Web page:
The physiology underlying endurance sport varies considerably across disciplines, and we therefore set an a priori hypothesis that aortic dimensions would differ among rowers and runners. Long-distance running is classified as a predominantly dynamic sport characterized by sustained increases in cardiac output and concomitant volume load on the heart and the blood vessels with minimal pressure stress.38 In contrast, rowing involves a combination of dynamic and static physiology in which the volume challenge imparted by high cardiac output is coupled with repetitive surges in arterial blood pressure, a pressure load on the left side of the heart and great vessels that occur during the catch or initiation of each stroke.39 Correspondingly, these 2 sports have been associated with different patterns of LV remodeling.27 Data from the present study suggest a similar element of sport specificity within the aorta. Although BSA and height adjustment substantially attenuated intersport differences in raw aortic dimensions, rowing remained independently associated with dilatation at the sinuses of Valsalva in adjusted models. While speculative, these findings suggest that the pressure stress uniquely present in rowing may represent an important hemodynamic driver of aortic dilatation, particularly at the level of the aortic sinuses.

There are potentially important clinical implications of our findings and an urgent call for future work. It is possible that mild to moderate dilatation of the ascending aorta among long-term exercisers may represent a previously unrecognized and benign adaptation to sport, similar to exercise-induced eccentric LV hypertrophy.40 Alternatively, aortic dilatation in the setting of long-term endurance training may represent a novel form of acquired overuse pathology with attendant implications on morbidity and mortality. Our a priori decision to exclude athletes with bicuspid aortic valves, a step that parallels available population nomograms18-20 and that was made to maximally isolate the effect of long-term exercise, suggests that our rates of clinically relevant aortic dilatation represent conservative estimates for the overall population of masters-level athletes. While aortic rupture is a rare cause of sudden death among young competitive athletes, the prevalence of aortic events among long-term aging endurance athletes remains unknown. Future studies aimed at defining the natural history of aortic dilatation in this population with an emphasis on clinical outcomes, including the incidence of acute aortic syndromes and elective aortic surgical intervention, will be required to resolve this fundamental uncertainty. In the absence of such data, clinical implications of our findings remain uncertain and will require individualized assessment.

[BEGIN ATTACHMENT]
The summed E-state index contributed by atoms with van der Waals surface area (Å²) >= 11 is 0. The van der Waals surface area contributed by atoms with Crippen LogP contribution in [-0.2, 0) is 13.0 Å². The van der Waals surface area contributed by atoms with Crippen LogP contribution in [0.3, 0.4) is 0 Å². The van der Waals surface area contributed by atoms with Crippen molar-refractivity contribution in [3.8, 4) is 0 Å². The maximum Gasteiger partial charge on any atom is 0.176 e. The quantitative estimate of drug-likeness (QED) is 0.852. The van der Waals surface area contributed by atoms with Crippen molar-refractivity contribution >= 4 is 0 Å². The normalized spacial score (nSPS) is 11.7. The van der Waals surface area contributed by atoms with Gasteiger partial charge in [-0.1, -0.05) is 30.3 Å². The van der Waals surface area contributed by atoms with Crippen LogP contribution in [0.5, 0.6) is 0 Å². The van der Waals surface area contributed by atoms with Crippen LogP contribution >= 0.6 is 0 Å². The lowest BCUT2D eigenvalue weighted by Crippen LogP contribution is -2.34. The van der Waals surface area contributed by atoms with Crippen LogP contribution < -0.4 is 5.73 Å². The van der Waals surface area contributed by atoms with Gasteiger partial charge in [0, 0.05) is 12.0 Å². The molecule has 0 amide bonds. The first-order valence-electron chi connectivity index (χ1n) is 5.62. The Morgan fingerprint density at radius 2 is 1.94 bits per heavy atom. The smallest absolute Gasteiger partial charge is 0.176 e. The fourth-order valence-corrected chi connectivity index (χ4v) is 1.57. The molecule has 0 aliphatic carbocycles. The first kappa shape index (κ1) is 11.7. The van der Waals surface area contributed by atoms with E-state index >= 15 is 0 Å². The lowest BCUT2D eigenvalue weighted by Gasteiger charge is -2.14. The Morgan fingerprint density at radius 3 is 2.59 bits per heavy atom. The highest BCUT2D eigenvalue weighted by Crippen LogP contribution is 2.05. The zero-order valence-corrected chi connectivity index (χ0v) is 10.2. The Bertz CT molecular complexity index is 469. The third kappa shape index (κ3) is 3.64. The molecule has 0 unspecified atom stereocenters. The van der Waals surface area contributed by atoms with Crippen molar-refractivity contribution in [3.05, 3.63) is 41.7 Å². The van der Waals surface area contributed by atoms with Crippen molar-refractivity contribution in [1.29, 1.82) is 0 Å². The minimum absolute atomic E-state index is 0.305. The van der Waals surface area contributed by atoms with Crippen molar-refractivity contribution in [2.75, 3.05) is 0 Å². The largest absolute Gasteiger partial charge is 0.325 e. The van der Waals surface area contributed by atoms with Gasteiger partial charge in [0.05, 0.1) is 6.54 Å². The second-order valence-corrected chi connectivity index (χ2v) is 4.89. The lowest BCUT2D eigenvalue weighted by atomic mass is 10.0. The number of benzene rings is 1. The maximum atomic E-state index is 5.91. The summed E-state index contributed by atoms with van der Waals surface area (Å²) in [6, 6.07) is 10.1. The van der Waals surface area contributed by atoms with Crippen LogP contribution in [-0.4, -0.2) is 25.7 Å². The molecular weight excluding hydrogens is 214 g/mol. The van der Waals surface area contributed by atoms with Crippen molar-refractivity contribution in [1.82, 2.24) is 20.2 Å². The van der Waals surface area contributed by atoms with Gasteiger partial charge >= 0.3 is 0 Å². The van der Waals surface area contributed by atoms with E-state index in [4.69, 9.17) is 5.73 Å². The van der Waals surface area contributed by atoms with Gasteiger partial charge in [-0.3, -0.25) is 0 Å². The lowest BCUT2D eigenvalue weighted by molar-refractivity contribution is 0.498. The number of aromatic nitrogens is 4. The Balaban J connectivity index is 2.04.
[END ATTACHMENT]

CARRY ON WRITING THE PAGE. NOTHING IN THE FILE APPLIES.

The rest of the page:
Limitations

We acknowledge several limitations of this study. First, our data are cross-sectional and thus can neither establish causality between exercise and aortic dilatation nor permit conclusions about the natural history and clinical risk profile of aortic dilatation among long-term competitive athletes. Second, we compared our data with the imperfect reference of population nomograms. However, these data sets contain the best available normative aortic size values and represent the clinical standard for differentiating normal from abnormal. Third, our characterization of exercise exposure was confined to the measures that we felt we could assess with adequate accuracy. Thus, we lack data defining exercise training intensity and blood pressure response to exercise, both of which may represent mechanistic underpinnings of our findings. Fourth, the individuals performing the echocardiographic measurements were not blinded to participant sport status, allowing for the possible introduction of bias. Fifth, we studied experienced well-trained athletes participating in 2 common endurance sports, thereby limiting generalizability to more recreational exercisers and to athletes participating in other endurance disciplines.

Conclusions

In conclusion, we present data characterizing ascending aortic dimensions among aging competitive endurance athletes with the principal finding of a marked increase in the prevalence of aortic dilatation based on established population nomograms. This finding was consistent between men and women and across athletes participating in 2 of the most common endurance sports. Thus, it appears that the aorta is an exercise-responsive plastic organ that remodels in the setting of long-term exercise. Further longitudinal study will be required to establish definitive clinical correlates of these findings.

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Article Information

Corresponding Author: Aaron L. Baggish, MD, Cardiovascular Performance Program, Massachusetts General Hospital, 55 Fruit St, Yawkey Ste 5B, Boston, MA 02114 (abaggish@partners.org).

Accepted for Publication: January 7, 2020.

Published Online: February 26, 2020. doi:10.1001/jamacardio.2020.0054

Author Contributions: Drs Churchill and Baggish had full access to all of the data in the study and take responsibility for the integrity of the data and the accuracy of the data analysis.

Concept and design: Churchill, Groezinger, Kim, Wasfy, Isselbacher, Baggish.

Acquisition, analysis, or interpretation of data: Churchill, Groezinger, Kim, Loomer, Guseh, Lewis, Weiner, Schmied, Baggish.

Drafting of the manuscript: Churchill, Kim, Baggish.

Critical revision of the manuscript for important intellectual content: All authors.

Statistical analysis: Churchill, Wasfy, Baggish.

Administrative, technical, or material support: Churchill, Groezinger, Kim, Weiner, Schmied, Baggish.

Supervision: Churchill, Groezinger, Lewis, Baggish.

Conflict of Interest Disclosures: Dr Baggish has received funding from the National Institutes of Health/National Heart, Lung, and Blood Institute; the National Football Players Association; and the American Heart Association to study the impact of exercise on cardiovascular structure and function and compensation for his role as team cardiologist from US Soccer, US Rowing, the New England Patriots, the Boston Bruins, the New England Revolution, and Harvard University. No other disclosures were reported.

Additional Contributions: The authors acknowledge the assistance of staff at participating rowing clubs and the Boston Athletic Association, US Rowing, CRASH-Bs, and the Head of the Charles for the support with participant recruitment.